Martin Sheen did not receive an Oscar nomination, despite being nominated for a BAFTA, for portraying Captain Benjamin Willard in Apocalypse Now.
Sheen is far more reserved after this point although properly does show a certain intensity beneath the surface of Willard that never truly leaves him. A very strong moment of Sheen's comes early on when he's given his new assignment to assassinate Colonel Kurtz (Marlon Brando) with extreme prejudice. During the scene his superiors basically lay out a few of his earlier assignments which Willard properly denies after having existed. In the moment though Sheen is quite terrific in portraying the memories of these killings in his haunted face as they go over them. We don't know what exactly these mission required or entailed exactly, but Sheen hints at through his face as Willard seems to be remembering them ironically enough while denying that they every happens. It's once again an effective moment for Sheen and his first scene with this one does well to set up where Willard is coming from.
Even though Sheen is the lead of the film once the journey starts though he often takes the back burner to the other characters of the film. His narration is always present though, which apparently was performed by both Sheen and his brother, which has the right dour quality as his voice sound like a man going to a place of true darkness. As soon as the journey starts though Sheen is pushed to the side by the larger than life characters he encounters the first being Robert Duvall's Colonel Kilgore. Duvall dominates all of his scenes without question. Even after that meeting Sheen is not always the main focus on the boat focuses more often on the interactions of the other crew members. Willard is seen as the outsider and is often away from the others and really when it focuses on Willard in the boat it is usually when he is reading Kurtz's file and reacting to that man's history.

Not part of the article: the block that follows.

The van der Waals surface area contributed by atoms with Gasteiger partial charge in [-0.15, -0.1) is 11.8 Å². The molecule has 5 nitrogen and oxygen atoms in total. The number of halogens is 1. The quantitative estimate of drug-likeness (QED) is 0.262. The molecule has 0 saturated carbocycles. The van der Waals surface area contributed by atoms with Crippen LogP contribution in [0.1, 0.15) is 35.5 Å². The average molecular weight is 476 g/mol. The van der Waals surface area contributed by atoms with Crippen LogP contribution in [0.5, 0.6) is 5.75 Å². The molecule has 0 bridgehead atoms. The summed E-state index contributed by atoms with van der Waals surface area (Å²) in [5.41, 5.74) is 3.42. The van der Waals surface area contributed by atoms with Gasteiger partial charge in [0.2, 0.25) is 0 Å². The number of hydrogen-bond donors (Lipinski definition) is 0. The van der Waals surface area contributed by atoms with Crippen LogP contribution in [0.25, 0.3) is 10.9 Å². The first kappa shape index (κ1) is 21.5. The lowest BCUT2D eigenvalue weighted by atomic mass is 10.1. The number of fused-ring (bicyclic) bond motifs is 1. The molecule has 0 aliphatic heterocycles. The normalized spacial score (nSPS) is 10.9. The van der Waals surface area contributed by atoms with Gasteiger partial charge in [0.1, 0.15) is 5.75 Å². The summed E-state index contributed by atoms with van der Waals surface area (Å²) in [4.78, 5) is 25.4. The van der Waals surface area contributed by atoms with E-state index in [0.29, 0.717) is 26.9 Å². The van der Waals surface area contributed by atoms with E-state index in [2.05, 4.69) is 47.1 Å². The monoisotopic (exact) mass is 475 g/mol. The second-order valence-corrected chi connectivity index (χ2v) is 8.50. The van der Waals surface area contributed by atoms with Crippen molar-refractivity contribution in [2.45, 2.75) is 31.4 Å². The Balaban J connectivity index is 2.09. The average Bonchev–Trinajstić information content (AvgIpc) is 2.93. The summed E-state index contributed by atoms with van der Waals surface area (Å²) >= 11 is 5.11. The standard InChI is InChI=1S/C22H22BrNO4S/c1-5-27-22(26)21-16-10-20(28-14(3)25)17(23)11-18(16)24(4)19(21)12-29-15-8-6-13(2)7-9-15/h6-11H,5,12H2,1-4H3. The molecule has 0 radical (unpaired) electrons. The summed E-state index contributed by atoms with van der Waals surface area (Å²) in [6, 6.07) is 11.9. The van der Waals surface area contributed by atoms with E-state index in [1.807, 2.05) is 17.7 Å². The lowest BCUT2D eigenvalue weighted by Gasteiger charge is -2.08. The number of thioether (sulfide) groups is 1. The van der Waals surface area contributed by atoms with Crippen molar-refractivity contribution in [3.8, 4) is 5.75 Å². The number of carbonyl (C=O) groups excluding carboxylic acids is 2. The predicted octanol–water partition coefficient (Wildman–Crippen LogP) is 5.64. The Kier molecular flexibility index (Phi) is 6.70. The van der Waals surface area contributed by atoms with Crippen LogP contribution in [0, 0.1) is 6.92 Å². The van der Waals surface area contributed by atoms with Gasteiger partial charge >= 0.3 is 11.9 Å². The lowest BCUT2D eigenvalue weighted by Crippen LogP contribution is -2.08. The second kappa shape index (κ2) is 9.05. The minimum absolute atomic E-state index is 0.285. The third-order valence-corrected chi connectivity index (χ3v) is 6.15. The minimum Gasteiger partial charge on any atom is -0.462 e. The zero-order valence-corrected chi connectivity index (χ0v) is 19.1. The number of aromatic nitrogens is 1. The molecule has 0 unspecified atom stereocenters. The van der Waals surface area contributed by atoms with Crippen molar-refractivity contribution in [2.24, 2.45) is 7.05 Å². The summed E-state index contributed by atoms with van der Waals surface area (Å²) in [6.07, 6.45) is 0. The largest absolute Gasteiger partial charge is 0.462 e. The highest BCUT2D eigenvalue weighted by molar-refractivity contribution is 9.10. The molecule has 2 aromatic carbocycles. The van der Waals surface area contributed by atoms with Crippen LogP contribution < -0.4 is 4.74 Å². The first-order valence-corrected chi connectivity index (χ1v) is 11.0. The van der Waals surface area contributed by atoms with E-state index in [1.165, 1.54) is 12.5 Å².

On re-watch of the film I was surprised at just how reactionary Sheen's performance ends up being in the film as most of it depicts Willard watching others and only are there a few actions of Willard are relatively brief in nature and interestingly enough usually focus on the other characters reactions. For example after the crew accidentally murders a group of civilians and suddenly Willard finishes off the only survivor the focus on Sheen is very brief making it quick moment with us barely even able to see Willard's whole mindset. This is not to be negative toward Sheen in the slightest as his subtle reactions usually are well handled adding to the atmosphere of any scene through his own troubled reaction as the journey slowly becomes even more perilous. In fact almost all of Sheen reactions are well done even the more intense reactions such as one where a head is dropped in Willard's lap, and Sheen's reaction is properly realistic.
I have to say I was a bit surprised altogether with my revaluation of this performance as I find in the whole scheme of the film Sheen's performance does not have all that great of an impact. In the overall tapestry of Francis Ford Coppola's film Sheen actually does not make his presence all that known and does seem to be just a part of the tapestry that Coppola paints. I don't want to sound overly negative though as Sheen is good in the part, and gives a solid performance. Even in terms of the performances of the film though Sheen is overshadowed by almost every one of the flashier performances, and there are cases where a withdrawn performance can makes the biggest impact. That is not the case here as Sheen never quite gives a great performance here, it's a good performance I have no doubt about that but it's no longer one I feel goes beyond the call of duty (no pun intended).